‘What a difference seven months makes: value of War Memorial equity in October Budget $50m less than in March’, Honest History, 28 October 2022 updated
Update 3 May 2023: FOI claim on War Memorial delivers heavily redacted version of Memorial’s briefing notes for this Estimates hearing (Ref No. 2022-23-08). Very little information provided but has hints that the $50m referred to below was shuffled into various votes.
Update 8 December 2022: Report to Public Works Committee has heavy hints that Memorial may need to ask for more money – but fudges the question of how the Memorial absorbed the previous $50m.
Honest History/Heritage Guardians has taken a close interest in the financing of the big holes being dug in Canberra suburb, Campbell, to be eventually filled with 2.5 hectares of new space for the Australian War Memorial. Our campaign diary has followed the twists and turns over three years. Our post in May wondered about the disclosures in the March Budget. Our later three part investigation showed that $50m of extra project funding was disguised as an equity injection and kept secret for nearly four months.
Now that we have a second Budget, we can compare some figures. The short story: the Memorial’s ‘total equity’ is shown as $50m less in the October Budget Papers than in the March Budget Papers.
The longer story follows. Capital expenditure on the War Memorial project is covered by Appropriation Bill No. 2 in successive Budgets. The Budget Papers for the March 2022-23 (Morrison) Budget say that the Memorial’s ‘total equity of $1.85 billion in 2022-23 is an increase of $170 million from 2021-22, represented by the increase in equity injections to fund capital expenditure’ (DVA, Portfolio Budget Statements March 2022-23, para 3.1.2, ‘Explanatory notes and analysis of budgeted financial statements’).
By comparison with the above, the Budget Papers for the October (Albanese) Budget 2022-23 say the Memorial’s ‘total equity of $1.8 billion in 2022-23 is an increase of $121 million from 2021-22, represented by the increase in equity injections to fund capital expenditure’ (DVA, Portfolio Budget Statements October 2022-23, para 3.1.2, ‘Explanatory notes and analysis of budgeted financial statements’). So, comparing October with March, the increase in equity since 2021-22 is $49m less in the October Papers than in the March Papers and total equity is $50m less.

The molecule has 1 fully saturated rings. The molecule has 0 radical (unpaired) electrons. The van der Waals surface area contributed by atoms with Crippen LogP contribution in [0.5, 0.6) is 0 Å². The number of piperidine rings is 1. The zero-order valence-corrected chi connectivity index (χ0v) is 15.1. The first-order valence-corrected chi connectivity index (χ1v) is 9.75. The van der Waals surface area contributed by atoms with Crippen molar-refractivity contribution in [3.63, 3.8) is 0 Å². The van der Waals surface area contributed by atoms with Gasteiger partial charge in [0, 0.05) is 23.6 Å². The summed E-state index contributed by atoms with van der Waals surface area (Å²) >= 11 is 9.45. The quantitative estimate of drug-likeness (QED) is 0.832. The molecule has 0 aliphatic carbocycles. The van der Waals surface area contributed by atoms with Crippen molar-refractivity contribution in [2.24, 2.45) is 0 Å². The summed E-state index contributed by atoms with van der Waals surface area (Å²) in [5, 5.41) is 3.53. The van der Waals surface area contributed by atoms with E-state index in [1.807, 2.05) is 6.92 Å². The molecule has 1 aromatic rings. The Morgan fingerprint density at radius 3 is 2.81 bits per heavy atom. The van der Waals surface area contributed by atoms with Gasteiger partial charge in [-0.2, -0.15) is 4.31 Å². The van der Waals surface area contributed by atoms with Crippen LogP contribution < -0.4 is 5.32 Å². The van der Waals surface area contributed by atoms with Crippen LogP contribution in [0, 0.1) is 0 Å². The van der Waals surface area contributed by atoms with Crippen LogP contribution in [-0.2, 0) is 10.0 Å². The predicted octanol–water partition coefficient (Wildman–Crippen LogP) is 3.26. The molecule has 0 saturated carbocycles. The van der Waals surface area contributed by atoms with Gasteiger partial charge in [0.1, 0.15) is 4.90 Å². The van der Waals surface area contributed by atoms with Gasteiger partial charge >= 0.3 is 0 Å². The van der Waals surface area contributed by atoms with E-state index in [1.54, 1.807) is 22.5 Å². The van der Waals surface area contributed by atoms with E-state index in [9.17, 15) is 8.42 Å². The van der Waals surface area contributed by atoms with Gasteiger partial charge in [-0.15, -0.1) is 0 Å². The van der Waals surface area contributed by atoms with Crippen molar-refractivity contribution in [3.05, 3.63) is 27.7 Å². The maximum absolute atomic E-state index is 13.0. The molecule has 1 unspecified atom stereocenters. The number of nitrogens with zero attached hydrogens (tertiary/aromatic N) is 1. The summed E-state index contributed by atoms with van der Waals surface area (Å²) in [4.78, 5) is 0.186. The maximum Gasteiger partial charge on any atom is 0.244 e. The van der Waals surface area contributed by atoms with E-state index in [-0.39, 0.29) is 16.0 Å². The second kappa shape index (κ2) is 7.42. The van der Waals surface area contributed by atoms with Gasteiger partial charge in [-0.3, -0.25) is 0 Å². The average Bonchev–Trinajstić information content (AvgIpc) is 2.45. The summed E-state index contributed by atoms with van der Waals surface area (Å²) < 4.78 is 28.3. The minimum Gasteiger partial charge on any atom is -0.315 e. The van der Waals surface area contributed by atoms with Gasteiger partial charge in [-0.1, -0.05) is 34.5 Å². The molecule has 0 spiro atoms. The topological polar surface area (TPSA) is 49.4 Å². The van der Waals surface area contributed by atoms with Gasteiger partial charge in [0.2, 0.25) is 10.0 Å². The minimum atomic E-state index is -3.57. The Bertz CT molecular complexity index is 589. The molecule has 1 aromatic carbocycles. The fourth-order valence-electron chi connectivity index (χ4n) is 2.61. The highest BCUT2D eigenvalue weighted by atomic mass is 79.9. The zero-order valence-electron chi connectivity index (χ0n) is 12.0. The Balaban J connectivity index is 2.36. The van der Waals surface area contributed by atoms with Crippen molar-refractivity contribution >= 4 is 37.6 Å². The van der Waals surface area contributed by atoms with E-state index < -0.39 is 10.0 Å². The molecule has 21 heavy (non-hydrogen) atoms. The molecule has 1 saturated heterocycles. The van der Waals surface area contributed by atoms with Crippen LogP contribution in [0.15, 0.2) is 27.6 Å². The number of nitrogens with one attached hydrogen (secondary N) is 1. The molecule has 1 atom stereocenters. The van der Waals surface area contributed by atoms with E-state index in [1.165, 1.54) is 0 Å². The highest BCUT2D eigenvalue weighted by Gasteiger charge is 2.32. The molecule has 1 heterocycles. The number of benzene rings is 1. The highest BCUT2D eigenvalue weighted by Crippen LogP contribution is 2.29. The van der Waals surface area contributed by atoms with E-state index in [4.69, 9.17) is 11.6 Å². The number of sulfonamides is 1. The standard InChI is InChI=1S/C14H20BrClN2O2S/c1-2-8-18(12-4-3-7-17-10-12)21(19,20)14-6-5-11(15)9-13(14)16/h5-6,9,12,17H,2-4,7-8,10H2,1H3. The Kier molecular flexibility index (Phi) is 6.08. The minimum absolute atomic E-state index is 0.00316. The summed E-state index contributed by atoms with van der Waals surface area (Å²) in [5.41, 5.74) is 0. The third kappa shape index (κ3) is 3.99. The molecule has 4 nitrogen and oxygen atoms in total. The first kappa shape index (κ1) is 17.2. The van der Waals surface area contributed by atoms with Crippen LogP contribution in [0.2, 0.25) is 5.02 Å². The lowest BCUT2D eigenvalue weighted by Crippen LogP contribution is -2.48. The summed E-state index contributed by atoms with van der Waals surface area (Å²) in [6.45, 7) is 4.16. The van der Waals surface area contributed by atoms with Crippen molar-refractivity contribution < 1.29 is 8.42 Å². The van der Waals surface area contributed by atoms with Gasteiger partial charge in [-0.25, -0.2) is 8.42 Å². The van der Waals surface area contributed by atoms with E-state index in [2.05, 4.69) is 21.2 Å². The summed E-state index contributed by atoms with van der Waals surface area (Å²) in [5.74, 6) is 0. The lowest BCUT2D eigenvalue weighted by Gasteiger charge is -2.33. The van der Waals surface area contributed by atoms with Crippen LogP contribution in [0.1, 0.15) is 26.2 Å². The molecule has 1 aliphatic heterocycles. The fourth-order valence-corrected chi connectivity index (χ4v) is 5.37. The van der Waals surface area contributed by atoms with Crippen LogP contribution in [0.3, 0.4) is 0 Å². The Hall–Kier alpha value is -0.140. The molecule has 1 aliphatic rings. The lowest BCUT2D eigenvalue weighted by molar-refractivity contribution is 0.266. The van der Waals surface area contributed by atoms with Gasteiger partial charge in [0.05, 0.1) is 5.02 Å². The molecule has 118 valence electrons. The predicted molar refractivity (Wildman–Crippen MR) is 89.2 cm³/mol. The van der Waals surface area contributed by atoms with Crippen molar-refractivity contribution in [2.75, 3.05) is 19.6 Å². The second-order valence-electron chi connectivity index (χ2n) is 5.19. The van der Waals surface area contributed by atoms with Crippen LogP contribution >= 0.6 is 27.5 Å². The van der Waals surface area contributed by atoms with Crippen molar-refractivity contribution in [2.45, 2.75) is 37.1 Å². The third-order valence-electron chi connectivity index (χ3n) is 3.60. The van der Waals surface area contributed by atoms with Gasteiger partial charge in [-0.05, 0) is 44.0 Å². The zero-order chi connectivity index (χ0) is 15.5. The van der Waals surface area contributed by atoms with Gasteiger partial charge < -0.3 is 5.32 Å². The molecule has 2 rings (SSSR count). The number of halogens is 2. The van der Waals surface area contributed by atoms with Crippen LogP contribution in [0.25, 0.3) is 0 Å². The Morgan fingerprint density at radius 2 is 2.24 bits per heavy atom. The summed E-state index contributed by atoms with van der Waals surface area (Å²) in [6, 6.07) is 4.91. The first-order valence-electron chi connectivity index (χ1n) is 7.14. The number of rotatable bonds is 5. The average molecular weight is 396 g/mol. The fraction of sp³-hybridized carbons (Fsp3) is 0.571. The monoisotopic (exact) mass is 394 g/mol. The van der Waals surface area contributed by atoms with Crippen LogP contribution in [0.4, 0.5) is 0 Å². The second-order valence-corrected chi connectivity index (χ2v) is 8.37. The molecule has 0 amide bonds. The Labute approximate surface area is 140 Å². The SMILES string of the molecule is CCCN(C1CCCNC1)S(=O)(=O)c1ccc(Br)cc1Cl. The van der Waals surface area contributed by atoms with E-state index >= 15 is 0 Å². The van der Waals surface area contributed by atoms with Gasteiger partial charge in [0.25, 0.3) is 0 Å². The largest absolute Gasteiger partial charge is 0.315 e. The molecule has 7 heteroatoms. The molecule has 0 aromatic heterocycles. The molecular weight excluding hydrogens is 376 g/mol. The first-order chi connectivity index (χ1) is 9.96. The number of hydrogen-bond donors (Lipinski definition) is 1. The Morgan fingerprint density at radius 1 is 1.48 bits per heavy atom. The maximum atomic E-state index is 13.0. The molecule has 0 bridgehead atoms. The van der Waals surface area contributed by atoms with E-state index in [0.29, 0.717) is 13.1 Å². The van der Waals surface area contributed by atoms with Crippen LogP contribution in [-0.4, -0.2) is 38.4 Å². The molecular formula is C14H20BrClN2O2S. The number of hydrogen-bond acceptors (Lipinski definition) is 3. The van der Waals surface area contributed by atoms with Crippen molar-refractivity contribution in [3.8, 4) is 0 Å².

Table 3.3 ‘Departmental statement of changes in equity – summary of movement (Budget year 2022-23)’ allows a more detailed comparison. This Table in the March Budget Papers shows ‘Contributions by owners: Equity injection: $181,569,000. This Table in the October Budget Papers shows ‘Contributions by owners: Equity injection $131,563,000. The difference between the two equity injection figures is $50,006,000.
Putting all this another way, given that the Memorial claims it got an extra $50m in project funding from the then government in March this year, the official October Budget paperwork no longer tries to hide this $50m as equity, in the way disclosed in our earlier post. In that post, the second of our three-part series, we quoted a letter to us from the Minister’s Chief of Staff as follows:
Honest History/Heritage Guardians letter of 4 August
- Is it the case that the March 2022 Project funding increase of $50m is included in the ‘increase in equity injections to fund capital expenditure’ mentioned in DVA, Portfolio Budget Statements 2022-23, para 3.1.2, ‘Explanatory notes and analysis of budgeted financial statements’?
Minister’s CoS reply of 5 September
- Yes, the additional $50 million provided to the Memorial was included as an equity injection in the overall Department of Veterans’ Affairs budget for 2022-23.
The October Budget Papers seem to have reversed that ploy of March: the equity injection has been reduced by $50m. Whereabouts in the October Budget Papers the $50m now appears (is hidden?), we have yet to establish; perhaps the Memorial can help. (As always, we will print without amendment any comment that the Memorial cares to provide. No comments have been forthcoming on our earlier work.)
[Note: Entities pay for capital works through retained earnings, debt finance (borrowings), and equity finance (money sourced from within the entity, including in this case equity injections from government, the ‘owner’ of the entity, the War Memorial). More.]
*David Stephens is editor of the Honest History website and has been convener of the Heritage Guardians group, opposed to the War Memorial development